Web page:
In a statement, the association praises New Jersey’s support for dam safety, including a rehabilitation funding programme providing US$15M for state projects and some US$95M in low interest loans for private and municipal owners. But, says ASDSO, more could have been done and it has called on all US states and federal government to implement regulation and policies to protect against similar dam failures and floods in the future.

Earlier this month, over a dozen dams in New Jersey failed causing significant damage to much of the state’s infrastructure and hundreds of homes. Dam failures have also hit Michigan and Mississippi recently.

“The failures of 13 July serve as a reminder that strong dam safety programmes can and do mitigate the effects of these types of incidents,” said ASDSO. “New Jersey maintains one of the best programmes in the nation and was therefore able to lessen the effects of the extraordinary rainfall by implementing plans and procedures developed to deal with such an event.”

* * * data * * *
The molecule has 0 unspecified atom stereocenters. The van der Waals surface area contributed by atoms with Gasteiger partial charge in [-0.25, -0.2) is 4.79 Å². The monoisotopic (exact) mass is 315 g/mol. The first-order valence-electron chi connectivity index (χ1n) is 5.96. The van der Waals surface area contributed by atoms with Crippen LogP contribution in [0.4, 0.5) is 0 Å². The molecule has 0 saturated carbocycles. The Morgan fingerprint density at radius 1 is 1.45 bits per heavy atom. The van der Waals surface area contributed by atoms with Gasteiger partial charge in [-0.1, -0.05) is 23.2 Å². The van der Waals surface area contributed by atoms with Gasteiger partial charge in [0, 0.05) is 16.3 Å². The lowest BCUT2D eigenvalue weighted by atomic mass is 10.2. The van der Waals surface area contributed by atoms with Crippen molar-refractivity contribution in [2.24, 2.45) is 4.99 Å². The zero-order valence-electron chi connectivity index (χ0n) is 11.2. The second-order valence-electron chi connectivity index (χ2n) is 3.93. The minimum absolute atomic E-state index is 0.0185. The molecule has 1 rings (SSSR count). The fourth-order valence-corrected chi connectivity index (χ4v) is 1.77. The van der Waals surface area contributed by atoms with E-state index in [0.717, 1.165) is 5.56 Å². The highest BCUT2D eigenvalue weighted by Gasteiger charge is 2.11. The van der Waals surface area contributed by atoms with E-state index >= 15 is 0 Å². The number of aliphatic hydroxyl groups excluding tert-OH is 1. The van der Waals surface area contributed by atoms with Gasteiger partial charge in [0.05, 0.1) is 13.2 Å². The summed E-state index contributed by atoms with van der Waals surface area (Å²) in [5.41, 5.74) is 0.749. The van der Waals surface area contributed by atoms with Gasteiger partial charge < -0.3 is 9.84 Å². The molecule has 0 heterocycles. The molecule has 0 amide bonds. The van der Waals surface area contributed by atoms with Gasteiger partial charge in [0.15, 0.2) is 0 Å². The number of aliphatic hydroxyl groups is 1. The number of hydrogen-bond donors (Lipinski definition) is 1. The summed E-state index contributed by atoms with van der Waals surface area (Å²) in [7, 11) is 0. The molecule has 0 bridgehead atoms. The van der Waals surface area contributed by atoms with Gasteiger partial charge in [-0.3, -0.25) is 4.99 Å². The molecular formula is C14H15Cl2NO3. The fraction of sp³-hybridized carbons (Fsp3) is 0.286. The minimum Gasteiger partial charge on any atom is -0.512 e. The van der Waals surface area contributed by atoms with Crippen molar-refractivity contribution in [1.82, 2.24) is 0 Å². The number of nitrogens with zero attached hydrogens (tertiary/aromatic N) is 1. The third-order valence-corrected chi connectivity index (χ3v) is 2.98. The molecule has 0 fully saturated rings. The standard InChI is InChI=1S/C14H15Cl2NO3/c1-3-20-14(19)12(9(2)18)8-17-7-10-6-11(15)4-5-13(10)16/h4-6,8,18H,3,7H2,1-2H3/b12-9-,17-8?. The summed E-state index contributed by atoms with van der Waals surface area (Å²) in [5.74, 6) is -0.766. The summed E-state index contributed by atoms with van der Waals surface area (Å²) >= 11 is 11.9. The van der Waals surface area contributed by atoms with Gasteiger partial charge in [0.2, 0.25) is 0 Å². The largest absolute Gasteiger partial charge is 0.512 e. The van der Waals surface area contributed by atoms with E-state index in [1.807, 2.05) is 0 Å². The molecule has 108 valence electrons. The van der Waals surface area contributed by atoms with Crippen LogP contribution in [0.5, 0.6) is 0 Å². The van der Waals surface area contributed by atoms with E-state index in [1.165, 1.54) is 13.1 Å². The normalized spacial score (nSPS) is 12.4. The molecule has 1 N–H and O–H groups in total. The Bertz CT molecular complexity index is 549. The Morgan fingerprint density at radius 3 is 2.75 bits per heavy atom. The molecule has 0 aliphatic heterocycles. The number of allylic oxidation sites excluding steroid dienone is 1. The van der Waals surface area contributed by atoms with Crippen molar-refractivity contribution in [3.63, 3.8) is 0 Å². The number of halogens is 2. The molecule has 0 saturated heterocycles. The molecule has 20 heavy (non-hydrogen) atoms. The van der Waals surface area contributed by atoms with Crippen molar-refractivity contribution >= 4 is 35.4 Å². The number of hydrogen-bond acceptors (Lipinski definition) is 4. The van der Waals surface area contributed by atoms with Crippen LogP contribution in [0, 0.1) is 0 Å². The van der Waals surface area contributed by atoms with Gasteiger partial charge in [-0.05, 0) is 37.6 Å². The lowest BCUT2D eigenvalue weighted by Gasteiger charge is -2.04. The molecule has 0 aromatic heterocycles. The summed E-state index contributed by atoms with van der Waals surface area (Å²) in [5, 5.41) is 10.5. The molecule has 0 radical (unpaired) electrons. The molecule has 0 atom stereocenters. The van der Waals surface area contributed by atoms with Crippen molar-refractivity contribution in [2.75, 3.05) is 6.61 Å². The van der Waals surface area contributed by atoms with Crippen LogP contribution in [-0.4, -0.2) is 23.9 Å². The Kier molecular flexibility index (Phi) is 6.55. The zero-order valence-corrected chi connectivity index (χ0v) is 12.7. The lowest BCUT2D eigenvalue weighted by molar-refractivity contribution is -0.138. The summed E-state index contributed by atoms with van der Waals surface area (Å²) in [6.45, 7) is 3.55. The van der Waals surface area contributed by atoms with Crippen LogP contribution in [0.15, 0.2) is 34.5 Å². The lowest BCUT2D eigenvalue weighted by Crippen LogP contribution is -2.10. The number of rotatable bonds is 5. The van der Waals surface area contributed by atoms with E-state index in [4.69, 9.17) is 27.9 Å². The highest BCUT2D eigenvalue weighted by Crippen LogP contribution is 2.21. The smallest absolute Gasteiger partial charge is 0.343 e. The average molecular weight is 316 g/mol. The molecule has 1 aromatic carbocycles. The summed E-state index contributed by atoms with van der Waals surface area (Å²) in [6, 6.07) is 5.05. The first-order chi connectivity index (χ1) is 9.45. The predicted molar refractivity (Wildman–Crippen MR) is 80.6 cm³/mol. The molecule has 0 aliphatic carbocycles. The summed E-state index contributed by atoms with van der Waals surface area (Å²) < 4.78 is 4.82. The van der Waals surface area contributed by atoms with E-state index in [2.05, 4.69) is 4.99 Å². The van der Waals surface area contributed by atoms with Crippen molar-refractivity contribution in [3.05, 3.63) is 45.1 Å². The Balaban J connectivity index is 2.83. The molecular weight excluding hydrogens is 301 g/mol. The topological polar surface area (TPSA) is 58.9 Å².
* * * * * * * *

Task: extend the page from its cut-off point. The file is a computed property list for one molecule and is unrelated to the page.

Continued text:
Even with good dam safety programmes, making sure that dams are maintained, upgraded and repaired poses an uphill struggle for states, added the statement. According to ASDSO, upgrading or repairing all US non-federal dams that could potentially pose a risk to human life would land owners with a combined bill of over US$10B.

“Had an estimated US$5M in needed repairs to several of the failed dams been carried out prior to 12 July,” said the association, “the estimated US$50M flood damage figure might have been significantly reduced.”